As Typhoon Hagupit heads out of Philippines, did climate change play a role?

Published: 8 December 2014 9:50 CET

By Maarten van Aalst, Climate Centre Director, in Lima

For the third year in a row – almost unbelievably – UN climate talks have coincided with a severe typhoon striking the Philippines, concentrating minds and debate alike at the annual COP meeting.

Here on the second day of the Development and Climate Days (“D&C Days”) event at this year’s talks in the Peruvian capital, Lima, we heard an impassioned plea from Susan Santos de Cardenas (photo) – CEO of the Philippine Society for Sustainable Tourism Development – for the international community to do more to make climate services and knowledge available “at the grassroots level”.

“Many people in my country don’t even know what a storm surge is,” Cardenas told some 200 D&C Days participants in a contribution to a session on integrating climate change with development programming, moderated by Mary Robinson, the former president of Ireland and a D&C Days regular.

“We’ve been muddling along like this for decades,” she said. “Now everyone knows what a daluyong [storm surge] is, but mainly because of Haiyan – we should have had this information much sooner.”

But what does climate science actually say about the lethal series of typhoons that have hit the Philippines in recent years?


After what was by far the most destructive storm, Typhoon Haiyan last year, the World Meteorological Organization took what is still the relatively unusual step of quickly pointing a finger at climate change in connection with a single extreme-weather event.

“Although individual tropical cyclones cannot be directly attributed to climate change, higher sea levels are already making coastal populations more vulnerable to storm surges,” WMO Secretary General Michel Jarraud said before the 2013 UN climate talks in Warsaw, adding, “We saw this with tragic consequences in the Philippines.”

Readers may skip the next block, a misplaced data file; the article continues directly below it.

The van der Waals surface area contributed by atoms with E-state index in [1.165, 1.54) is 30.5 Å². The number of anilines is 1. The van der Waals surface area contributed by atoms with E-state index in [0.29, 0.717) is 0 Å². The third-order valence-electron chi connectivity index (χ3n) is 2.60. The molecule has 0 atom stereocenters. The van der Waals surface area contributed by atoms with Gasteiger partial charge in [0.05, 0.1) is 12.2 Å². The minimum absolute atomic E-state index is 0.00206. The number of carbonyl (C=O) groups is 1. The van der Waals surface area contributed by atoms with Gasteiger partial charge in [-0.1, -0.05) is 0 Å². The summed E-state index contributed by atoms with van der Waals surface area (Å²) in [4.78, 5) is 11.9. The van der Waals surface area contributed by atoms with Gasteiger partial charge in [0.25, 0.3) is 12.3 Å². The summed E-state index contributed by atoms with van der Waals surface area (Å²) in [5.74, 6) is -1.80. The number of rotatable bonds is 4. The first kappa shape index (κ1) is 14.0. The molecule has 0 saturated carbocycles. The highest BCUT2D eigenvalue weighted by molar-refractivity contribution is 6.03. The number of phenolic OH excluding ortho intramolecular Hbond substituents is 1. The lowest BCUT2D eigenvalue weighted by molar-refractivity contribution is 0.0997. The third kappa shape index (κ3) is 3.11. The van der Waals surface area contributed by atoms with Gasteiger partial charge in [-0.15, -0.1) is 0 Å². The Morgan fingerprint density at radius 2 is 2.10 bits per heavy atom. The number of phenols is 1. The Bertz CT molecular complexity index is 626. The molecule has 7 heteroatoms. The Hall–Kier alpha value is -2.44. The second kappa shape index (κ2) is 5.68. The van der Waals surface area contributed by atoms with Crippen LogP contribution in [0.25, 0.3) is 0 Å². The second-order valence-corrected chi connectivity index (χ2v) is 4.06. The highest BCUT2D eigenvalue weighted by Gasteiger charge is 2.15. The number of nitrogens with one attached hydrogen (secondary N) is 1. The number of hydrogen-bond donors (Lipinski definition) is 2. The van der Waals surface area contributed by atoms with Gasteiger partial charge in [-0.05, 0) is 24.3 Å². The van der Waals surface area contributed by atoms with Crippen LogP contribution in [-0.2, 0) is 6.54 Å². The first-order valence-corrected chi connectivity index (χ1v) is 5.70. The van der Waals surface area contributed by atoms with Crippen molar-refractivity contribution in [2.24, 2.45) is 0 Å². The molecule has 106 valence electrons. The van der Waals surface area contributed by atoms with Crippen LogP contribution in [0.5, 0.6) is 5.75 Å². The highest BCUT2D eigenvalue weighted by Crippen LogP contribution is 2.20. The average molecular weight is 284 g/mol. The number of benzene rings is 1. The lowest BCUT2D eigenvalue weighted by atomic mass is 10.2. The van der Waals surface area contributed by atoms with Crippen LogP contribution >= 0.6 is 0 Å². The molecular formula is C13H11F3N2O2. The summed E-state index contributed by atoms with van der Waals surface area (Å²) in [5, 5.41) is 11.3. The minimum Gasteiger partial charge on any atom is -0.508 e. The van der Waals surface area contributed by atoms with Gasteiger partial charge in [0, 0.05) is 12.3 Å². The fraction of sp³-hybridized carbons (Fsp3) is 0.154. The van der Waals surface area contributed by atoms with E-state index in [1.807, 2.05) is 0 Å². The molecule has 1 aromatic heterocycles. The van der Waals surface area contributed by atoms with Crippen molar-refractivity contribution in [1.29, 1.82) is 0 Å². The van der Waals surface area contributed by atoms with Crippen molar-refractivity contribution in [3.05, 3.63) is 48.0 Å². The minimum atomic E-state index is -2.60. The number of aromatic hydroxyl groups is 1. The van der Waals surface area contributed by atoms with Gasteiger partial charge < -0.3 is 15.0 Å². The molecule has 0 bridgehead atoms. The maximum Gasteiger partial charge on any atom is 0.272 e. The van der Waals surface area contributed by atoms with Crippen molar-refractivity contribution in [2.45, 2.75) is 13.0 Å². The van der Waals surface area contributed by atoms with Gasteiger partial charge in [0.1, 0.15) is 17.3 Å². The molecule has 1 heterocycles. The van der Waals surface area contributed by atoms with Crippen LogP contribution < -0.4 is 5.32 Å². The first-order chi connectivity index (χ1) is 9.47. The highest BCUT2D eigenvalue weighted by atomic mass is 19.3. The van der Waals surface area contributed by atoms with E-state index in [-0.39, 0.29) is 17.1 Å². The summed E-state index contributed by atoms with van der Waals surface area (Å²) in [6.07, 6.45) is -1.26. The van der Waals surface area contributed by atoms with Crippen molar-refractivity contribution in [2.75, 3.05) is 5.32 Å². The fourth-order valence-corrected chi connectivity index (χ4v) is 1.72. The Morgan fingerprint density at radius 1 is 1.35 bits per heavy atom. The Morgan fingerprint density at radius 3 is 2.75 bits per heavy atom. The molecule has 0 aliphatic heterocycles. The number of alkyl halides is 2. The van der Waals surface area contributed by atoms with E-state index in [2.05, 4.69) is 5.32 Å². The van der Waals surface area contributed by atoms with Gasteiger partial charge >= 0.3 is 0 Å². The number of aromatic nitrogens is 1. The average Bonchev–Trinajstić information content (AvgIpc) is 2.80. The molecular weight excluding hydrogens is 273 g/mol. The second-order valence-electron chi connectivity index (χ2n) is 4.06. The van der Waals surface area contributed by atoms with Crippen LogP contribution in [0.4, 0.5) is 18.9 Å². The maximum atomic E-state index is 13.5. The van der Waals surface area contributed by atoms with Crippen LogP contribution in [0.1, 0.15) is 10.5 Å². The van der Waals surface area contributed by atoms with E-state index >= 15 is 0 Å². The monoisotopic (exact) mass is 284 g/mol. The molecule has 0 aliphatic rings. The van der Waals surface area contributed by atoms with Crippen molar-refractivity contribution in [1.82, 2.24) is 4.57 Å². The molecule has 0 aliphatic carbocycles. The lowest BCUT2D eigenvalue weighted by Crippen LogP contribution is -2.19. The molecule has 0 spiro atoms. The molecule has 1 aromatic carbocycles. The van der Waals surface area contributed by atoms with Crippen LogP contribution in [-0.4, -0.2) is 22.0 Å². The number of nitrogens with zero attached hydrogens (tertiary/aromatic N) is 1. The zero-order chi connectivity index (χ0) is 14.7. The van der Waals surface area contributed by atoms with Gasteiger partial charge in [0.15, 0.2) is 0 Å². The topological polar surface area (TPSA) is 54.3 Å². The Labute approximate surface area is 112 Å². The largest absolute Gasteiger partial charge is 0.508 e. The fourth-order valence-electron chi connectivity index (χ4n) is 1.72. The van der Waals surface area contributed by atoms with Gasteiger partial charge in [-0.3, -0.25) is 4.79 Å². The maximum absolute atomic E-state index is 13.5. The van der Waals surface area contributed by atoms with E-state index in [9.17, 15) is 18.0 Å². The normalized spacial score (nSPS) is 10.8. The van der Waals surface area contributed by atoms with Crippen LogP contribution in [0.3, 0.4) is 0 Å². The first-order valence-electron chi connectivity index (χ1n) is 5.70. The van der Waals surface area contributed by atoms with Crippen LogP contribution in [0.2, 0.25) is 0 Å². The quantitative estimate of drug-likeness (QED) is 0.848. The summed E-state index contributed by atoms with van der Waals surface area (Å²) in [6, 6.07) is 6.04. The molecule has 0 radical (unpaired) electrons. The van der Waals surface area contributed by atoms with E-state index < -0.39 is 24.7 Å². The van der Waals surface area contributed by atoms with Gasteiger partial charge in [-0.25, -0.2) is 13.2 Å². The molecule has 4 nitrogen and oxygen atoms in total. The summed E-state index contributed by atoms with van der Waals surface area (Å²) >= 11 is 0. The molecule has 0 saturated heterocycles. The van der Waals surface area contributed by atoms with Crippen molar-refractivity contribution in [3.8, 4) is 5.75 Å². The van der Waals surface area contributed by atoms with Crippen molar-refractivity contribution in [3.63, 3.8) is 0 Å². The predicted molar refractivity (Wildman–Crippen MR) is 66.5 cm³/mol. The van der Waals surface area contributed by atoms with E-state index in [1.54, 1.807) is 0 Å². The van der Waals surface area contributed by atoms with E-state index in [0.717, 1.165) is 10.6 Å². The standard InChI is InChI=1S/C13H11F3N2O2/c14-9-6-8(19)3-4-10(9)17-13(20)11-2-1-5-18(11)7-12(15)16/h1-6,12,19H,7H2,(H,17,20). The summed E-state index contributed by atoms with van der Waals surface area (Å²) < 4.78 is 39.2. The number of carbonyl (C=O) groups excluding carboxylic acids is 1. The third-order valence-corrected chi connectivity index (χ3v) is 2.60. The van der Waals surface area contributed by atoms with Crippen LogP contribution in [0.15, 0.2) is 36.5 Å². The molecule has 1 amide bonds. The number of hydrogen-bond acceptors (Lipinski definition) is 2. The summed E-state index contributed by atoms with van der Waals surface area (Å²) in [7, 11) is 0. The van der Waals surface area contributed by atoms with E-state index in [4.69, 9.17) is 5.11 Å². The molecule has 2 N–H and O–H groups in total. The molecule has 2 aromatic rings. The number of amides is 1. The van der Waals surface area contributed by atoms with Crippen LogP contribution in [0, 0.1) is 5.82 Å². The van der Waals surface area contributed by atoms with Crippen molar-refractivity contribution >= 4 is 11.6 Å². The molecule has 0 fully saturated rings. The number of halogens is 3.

The reports from the Philippines that we’re reading here in Lima are that storm surges this year were not as high as with Haiyan.

With the eye of the storm still in the middle of the archipelago early Monday local time, the Philippine Atmospheric, Geophysical and Astronomical Services Administrationcontinued to warn of ‘big waves associated with storm surge which may reach up to three metres’ in parts.

We’ll have to wait and see just how significant a factor storm surges were with this typhoon. But equally, the science now strongly indicates that any damage storm surges may have caused in Typhoon Hagupit was worse than it would have been without climate change.

Climate scientists are making rapid progress on what we call “attribution”; that is, making clear statements about whether a particular extreme event is – or just as importantly is not – getting more likely due to climate change.

An important new development is that we can now sometimes provide these answers within days of an event rather than months, or even years, later via academic literature.

Storm surges

At the recent UN Climate Summit in New York, IFRC Secretary General Elhadj As Sy committed to ‘systematically communicating to the general public about the role of climate change in major disasters.’

The strand of extreme-weather events where science provides the strongest indications of rising risk due to climate change is, of course, heatwaves – as the IPCC’s latest assessment report again affirmed.

For some other extreme events, in particular tropical cyclones, there is not yet such clarity. But as the WMO said last year, storm surges whipped up by cyclones do include a clear element of climate change because of rising sea levels.

And that brings the humanitarian realities back to the negotiations here in Lima, where country delegates are struggling with language for a climate deal to be agreed in Paris next year, including emissions, adaptation, and loss and damage related to now-unavoidably rising risks.